Royal feasts: What was eaten through the ages?

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Schoolchildren are being invited to cook for the Queen, as part of her Diamond Jubilee. Celebratory banquets and feasts have always been part of royal life, but what would they have involved in the past?

What makes a dish fit for a queen? If past royal delicacies are anything to go by then pretty much anything, including seagull, marigolds or peacock - with the skin and feathers put back on after cooking of course.

Lavish banquets and feasts have always been part of royal celebrations and as part of the Queen's Diamond Jubilee, schoolchildren in the UK are being asked to create a special menu for Her Majesty. The winning school will see its recipes served to the Queen at a special reception.

But what was on the menu in times gone by and would serving a canape directly to the monarch have resulted in you losing your head?

Queen Victoria 1837-1901

There were big changes in service style through Queen Victoria's 63-year reign, says food historian Annie Gray. Towards the end food was served to guests at the table sequentially, known as "a la russe". It's silver service as we now know it.

There were four to six courses, with seven to nine dishes in each. For big occasions dishes often included cod with oyster sauce, ballotines of duck in Cumberland sauce and roast lamb. There would be a dessert course, with dishes like chocolate profiteroles. A buffet of hot and cold meats was also kept on a sideboard during the meal, just in case you got hungry between courses.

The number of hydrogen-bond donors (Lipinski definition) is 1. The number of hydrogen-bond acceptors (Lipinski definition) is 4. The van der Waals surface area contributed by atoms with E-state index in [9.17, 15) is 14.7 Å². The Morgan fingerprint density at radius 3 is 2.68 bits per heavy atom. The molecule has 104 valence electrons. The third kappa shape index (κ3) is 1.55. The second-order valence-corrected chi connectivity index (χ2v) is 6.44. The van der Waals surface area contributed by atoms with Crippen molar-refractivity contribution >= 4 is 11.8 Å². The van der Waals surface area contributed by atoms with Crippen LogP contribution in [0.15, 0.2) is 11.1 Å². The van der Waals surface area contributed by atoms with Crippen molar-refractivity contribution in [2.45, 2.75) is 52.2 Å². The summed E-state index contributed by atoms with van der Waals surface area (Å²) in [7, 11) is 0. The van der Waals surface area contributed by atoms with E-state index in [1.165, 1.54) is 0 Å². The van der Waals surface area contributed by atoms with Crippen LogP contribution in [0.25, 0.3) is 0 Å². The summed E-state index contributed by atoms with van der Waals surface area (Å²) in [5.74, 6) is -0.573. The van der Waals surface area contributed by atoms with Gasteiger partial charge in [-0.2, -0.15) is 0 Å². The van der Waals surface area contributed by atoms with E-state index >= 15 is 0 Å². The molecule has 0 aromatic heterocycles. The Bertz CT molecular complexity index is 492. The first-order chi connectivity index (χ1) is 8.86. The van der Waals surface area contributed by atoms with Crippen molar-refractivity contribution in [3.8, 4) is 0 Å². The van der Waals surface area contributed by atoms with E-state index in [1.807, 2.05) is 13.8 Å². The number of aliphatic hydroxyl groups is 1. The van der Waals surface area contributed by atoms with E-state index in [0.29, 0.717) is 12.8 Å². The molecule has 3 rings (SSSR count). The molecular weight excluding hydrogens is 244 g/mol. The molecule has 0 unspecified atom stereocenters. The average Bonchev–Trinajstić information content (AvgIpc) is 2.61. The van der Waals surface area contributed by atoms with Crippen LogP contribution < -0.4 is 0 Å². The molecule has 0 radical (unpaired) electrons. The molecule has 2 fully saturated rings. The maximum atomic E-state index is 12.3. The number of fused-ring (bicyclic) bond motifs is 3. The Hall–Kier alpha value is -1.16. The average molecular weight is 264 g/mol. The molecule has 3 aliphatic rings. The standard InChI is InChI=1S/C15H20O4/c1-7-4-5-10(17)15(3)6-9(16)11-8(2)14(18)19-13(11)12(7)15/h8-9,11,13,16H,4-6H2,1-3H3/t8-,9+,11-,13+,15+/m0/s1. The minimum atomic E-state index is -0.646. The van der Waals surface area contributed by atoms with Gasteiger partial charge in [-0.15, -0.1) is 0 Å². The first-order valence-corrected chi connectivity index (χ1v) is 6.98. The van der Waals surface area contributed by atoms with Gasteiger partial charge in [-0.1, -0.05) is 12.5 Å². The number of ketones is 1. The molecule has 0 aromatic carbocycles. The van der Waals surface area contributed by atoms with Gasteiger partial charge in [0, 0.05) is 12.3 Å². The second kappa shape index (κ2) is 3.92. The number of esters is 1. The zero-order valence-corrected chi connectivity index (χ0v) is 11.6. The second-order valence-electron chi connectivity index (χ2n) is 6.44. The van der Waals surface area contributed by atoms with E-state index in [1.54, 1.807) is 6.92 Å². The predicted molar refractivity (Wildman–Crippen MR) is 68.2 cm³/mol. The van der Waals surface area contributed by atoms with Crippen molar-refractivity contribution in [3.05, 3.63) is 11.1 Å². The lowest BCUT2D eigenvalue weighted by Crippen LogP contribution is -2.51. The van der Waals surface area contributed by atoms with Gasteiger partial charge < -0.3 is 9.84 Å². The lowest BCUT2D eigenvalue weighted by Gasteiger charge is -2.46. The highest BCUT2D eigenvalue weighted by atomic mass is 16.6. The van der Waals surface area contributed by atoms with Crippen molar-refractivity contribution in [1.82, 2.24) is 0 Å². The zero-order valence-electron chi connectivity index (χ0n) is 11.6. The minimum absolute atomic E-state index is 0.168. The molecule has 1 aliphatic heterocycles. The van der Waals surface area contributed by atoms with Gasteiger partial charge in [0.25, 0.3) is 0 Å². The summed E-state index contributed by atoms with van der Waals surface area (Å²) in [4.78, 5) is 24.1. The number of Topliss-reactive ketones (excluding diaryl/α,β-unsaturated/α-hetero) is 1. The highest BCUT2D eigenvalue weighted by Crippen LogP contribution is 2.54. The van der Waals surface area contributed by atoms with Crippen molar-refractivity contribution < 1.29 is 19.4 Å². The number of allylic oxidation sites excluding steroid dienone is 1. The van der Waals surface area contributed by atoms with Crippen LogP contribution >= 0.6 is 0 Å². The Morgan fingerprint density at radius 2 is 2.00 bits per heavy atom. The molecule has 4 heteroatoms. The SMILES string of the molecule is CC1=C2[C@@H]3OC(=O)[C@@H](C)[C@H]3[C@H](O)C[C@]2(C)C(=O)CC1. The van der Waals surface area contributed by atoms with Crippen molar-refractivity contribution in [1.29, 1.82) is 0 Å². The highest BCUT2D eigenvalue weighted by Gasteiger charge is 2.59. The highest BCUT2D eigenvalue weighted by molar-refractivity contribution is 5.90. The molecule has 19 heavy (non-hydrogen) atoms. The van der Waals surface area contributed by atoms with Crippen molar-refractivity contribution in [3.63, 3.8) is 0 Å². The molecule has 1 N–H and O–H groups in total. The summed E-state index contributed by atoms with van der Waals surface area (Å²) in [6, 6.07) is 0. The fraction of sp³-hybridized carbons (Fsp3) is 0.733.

Queen Victoria Queen Victoria insisted on all windows being open

What was unusual about Victoria was the speed with which she ate. Usually a banquet would last for hours, but she could put away seven courses in 30 minutes, says Gray.

"For many people eating with her was purgatory. Everyone was served after the Queen and when she had finished all the plates were cleared for the next course. If you were the last person served often you wouldn't get a chance to eat anything before your plate was taken. She also insisted on all the windows being open whatever the time of year because she got hot."

Like all monarchs Victoria had a master chef, but on big occasions help was bought in. For her Diamond Jubilee banquet 24 chefs were brought over from Paris to help, according to the Royal Collection.

There was a very well established etiquette. Victoria's famous line "we are not amused" was uttered when someone told her a joke at the dinner table, breaking strict rules, says Gray. Many of today's rules about manners were formalised in the Victorian era.

The Banquet at Guildhall
  1. Top table: For the most important guests, with the most favoured at the Queen's direct right
  2. Other guests: Seated in order of importance, highest ranking closest to top table
  3. Food: At start of Victoria's reign food would be placed on table and guests would serve themselves
  4. Flowers: After self-service went out of fashion and dishes were not left on table, elaborate flower displays were used as decoration
  5. Drinks: Fine wine and Madeira would be served, but Victoria often had whisky with her meal
  6. Minor guests: Furthest away from the Queen and served last, they often hadn't even eaten by the time plates were cleared for the next course
  7. Public gallery: On big occasions members of the public were allowed to watch the banquet from viewing galleries

Charles II 1660-1685

For Charles II dining was extremely important, it was one of the things that defined him as a king.

At a banquet he would sit at a top table, under a canopy. The table would be raised so he could be seen by everyone and to show his status. Only a very select group of people could sit with him, a maximum of just six.